Wednesday, 5 August 2009

Telegram from the Queen

Since I was diagnosed with diabetes I have been reading up on the history of the condition and its treatment, and how this has evolved over the years. Diabetes is not just an imbalance of blood sugar levels, it can have very serious consequences for many and varied parts of the body. Principally, the eyes, kidneys and nervous system can be affected, along with the possibility of limb amputation – particularly the feet. High blood sugar over an extended period of time can affect the microvascular system – the tiny blood vessels that bring oxygen and nourishment to every part of our bodies. Should these vessels become blocked then the flesh they feed can die. So, it’s important to keep the blood sugar levels as close to those of a non-diabetic person. I have some wonderful technology to help me in this daily task, but much if this is a relatively recent development. I was surprised therefore, and comforted, to read of the Joslin Medal, which is awarded to people who have survived with the condition for 50 years, and over half of those awarded so far have experienced few of the severe complications. Clearly genetics must play a part in this, and maybe luck too – some people have suffered complications even though they have worked hard at taking care of themselves. I am hoping that I will one day be eligible for the Joslin 50 year medal, and at the same time receiving my telegram from the Queen – or whoever is responsible for such things in 49 years time!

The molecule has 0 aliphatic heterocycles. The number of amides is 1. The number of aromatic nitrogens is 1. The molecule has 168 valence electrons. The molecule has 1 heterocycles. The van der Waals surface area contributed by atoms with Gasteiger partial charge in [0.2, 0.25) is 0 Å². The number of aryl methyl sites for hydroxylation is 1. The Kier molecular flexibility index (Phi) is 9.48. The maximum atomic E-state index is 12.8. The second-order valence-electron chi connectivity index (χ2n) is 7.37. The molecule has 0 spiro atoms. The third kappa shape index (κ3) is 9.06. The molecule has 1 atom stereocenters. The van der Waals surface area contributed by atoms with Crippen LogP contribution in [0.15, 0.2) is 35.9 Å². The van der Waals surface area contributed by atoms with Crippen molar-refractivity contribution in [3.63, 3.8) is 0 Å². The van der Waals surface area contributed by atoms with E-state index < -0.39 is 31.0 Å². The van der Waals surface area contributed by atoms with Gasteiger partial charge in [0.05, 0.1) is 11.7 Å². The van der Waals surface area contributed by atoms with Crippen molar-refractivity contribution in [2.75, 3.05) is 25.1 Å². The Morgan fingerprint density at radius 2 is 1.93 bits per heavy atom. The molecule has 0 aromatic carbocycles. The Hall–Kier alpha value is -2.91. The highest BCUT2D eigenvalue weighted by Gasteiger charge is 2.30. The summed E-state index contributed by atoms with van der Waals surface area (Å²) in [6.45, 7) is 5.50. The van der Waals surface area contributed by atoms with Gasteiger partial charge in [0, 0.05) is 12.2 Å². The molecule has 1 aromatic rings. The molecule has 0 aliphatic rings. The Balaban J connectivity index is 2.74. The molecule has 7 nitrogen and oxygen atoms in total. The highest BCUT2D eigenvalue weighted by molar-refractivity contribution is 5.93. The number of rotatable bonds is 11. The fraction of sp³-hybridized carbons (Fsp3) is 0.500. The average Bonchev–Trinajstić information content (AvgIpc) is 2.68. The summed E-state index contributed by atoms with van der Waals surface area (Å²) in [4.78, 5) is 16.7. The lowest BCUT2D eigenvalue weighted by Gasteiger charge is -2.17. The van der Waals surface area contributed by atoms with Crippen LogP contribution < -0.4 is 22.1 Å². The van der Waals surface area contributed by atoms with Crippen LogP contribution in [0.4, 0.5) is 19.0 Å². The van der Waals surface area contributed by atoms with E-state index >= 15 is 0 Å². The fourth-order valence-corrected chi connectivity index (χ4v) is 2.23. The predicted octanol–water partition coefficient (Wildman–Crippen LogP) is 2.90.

You can read about the Joslin Medalist programme here:
And the telegram from the Queen here:

That’s one year put behind me and forty nine ahead,
And I will keep one positive thought in my diabetic head –
I want the Joslin Medal and my telegram from the Queen,
And be the oldest diabetic the world has ever seen!

What wonders lie before me, that science will create?
Perhaps a cure will come in time? If so, that would be great!
For I’d forego the medal – I’d rather have my health,
And my telegram from the Queen, of course, for my centenarian self!

So if the fates are kind to me till twenty fifty eight,
Whatever monarch’s on the throne will celebrate the date,
And, come the day I breathe my last, I’ll say ‘I feel just fine!’,
And break the tape with both boots on as I cross the finish line!

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